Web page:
T. Rowe Price Provides Tips For Parents on Talking With Kids About Money

Recent Market Swings Provide Opportunity for Parents to Reinforce Key Financial Lessons

BALTIMORE (August 18, 2011) – The recent gyrations in stock prices and accompanying flood of news coverage provide parents with an excellent opportunity to discuss money matters with their children, says T. Rowe Price (NASDAQ-GS: TROW).

T. Rowe Price’s third annual Parents, Kids and Money survey released earlier this year shows that parents struggle when the topic of money comes up around the household. Just 28 percent of parents said they feel very prepared to discuss basic financial principles such as setting goals, the importance of saving, smart spending, inflation, and diversification.

Despite the challenging topic, 76 percent of parents think it is very important to have conversations with their kids about money, and 86 percent believe it is their responsibility to discuss money.

“Current events have always been a rich source of dinner-table discussions,” said Stuart Ritter, CFP®, a T. Rowe Price financial planner and father of three young kids. “In recent years, and especially this summer with the extreme volatility in stock prices, the economy and the markets have been front-page news, providing almost daily opportunities for parents and their children to discuss money topics.”

Ritter offers parents five tips on how to use the current financial news in the United States to talk to their kids about money:

1.) Watch for teachable moments. From the grocery store to the ATM and paying bills online, it’s important for parents to make sure their children know where money comes from and how purchases are made. Kids often see credit and debit cards and may not make the connection to where the money comes from. Be sure your kids are aware that even when using a credit card or debit card, you need to have money to cover your expenses.

2.) Triple digit market swings allow parents to share the importance of long-term investing. While the stock market’s short-term performance often garners a lot of headlines and attention, parents can reinforce with their kids that long-term investing is a marathon, not a sprint. If you have developed a sensible investment plan, demonstrate to your kids that sticking to it is important because over the long run stocks have historically proven to be among the best options for beating inflation. Past performance, however, cannot guarantee future results.

3.) Major ups and downs in the market also provide parents an opportunity to share the importance of diversification. Parents should discuss the importance of allocating investments among lots of different stock and lots of different bonds. Show how an investment in a mutual fund means you own a large number of different stocks – so if one part of the stock market is doing particularly poorly, you don’t have all your money in that sector. Of course, diversification cannot assure a profit or protect against loss in a declining market.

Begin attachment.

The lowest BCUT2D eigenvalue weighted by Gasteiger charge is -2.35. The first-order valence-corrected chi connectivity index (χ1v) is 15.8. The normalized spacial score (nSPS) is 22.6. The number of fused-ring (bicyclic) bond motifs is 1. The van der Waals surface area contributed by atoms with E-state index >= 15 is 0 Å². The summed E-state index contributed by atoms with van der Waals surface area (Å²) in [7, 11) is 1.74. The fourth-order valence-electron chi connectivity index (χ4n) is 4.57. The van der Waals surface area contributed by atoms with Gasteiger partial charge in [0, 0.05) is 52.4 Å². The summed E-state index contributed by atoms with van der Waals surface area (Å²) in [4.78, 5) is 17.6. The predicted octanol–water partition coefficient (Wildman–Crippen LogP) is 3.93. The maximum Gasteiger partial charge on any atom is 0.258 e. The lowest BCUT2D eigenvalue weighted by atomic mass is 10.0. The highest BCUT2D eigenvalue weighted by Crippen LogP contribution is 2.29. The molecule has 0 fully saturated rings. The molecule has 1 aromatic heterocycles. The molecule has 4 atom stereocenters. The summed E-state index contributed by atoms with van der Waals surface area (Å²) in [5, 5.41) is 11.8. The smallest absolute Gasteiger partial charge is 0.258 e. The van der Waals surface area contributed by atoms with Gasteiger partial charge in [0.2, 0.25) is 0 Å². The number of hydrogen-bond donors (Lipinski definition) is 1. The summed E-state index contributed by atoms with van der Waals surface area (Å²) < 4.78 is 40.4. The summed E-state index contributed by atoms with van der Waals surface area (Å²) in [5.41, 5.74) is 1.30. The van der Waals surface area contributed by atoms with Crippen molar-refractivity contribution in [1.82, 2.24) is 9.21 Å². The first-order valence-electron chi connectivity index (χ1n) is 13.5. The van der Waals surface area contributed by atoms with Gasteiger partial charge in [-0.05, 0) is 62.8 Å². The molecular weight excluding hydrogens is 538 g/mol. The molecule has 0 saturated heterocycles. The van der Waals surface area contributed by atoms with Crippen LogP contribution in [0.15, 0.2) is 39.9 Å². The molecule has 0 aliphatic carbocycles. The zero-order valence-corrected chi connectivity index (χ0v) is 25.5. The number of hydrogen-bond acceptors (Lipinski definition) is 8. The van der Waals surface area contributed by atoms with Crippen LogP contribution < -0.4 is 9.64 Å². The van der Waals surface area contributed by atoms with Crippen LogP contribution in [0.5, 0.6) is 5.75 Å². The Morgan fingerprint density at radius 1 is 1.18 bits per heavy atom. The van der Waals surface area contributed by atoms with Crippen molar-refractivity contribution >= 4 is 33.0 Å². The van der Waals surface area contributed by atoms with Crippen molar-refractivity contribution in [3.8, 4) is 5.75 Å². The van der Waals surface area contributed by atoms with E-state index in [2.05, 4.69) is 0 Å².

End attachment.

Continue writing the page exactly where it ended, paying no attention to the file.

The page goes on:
4.) Make it fun. Parents have many new tools to keep money discussions fun. T. Rowe Price recently introduced a free activity book, entitled “Journey to Your Dream Goal,” that uses puzzles, games, and tricky challenges to guide kids through the process of making smart financial decisions. The activity book serves as a companion to The Great Piggy Bank Adventure®, a free online board game at and a hands-on, interactive exhibit at INNOVENTIONS at Epcot® at the Walt Disney World® Resort in Florida. T. Rowe Price collaborated with Walt Disney Imagineering and Walt Disney Parks and Resorts Online to create The Great Piggy Bank Adventure® in order to facilitate family financial conversations and convey basic money lessons.

5.) The debt ceiling discussion at its core provides parents a chance to teach the important lesson of spending within their means. Parents should help children set a budget and remind them not to spend more than they have. There are exceptions to this rule including student loans and mortgages, but in general this is a life lesson that should be introduced to children early on.

All mutual funds are subject to market risk, including possible loss of principal.

Download a prospectus, which is available at or by calling 1-800-541-8803. The prospectus includes investment objectives, risks, fees, expenses, and other information that you should read and consider carefully before investing.

T. Rowe Price Investment Services, Inc., distributor, T. Rowe Price mutual funds.

Founded in 1937, Baltimore-based T. Rowe Price Group, Inc. (NASDAQ-GS: TROW) is a global investment management organization with $520.9 billion in assets under management as of June 30, 2011. The organization provides a broad array of mutual funds, subadvisory services, and separate account management for individual and institutional investors, retirement plans, and financial intermediaries. The company also offers sophisticated investment planning and guidance tools. T. Rowe Price’s disciplined, risk-aware investment approach focuses on diversification, style consistency, and fundamental research. More information is available at

T. Rowe Price and Disney Enterprises, Inc. are not affiliated companies.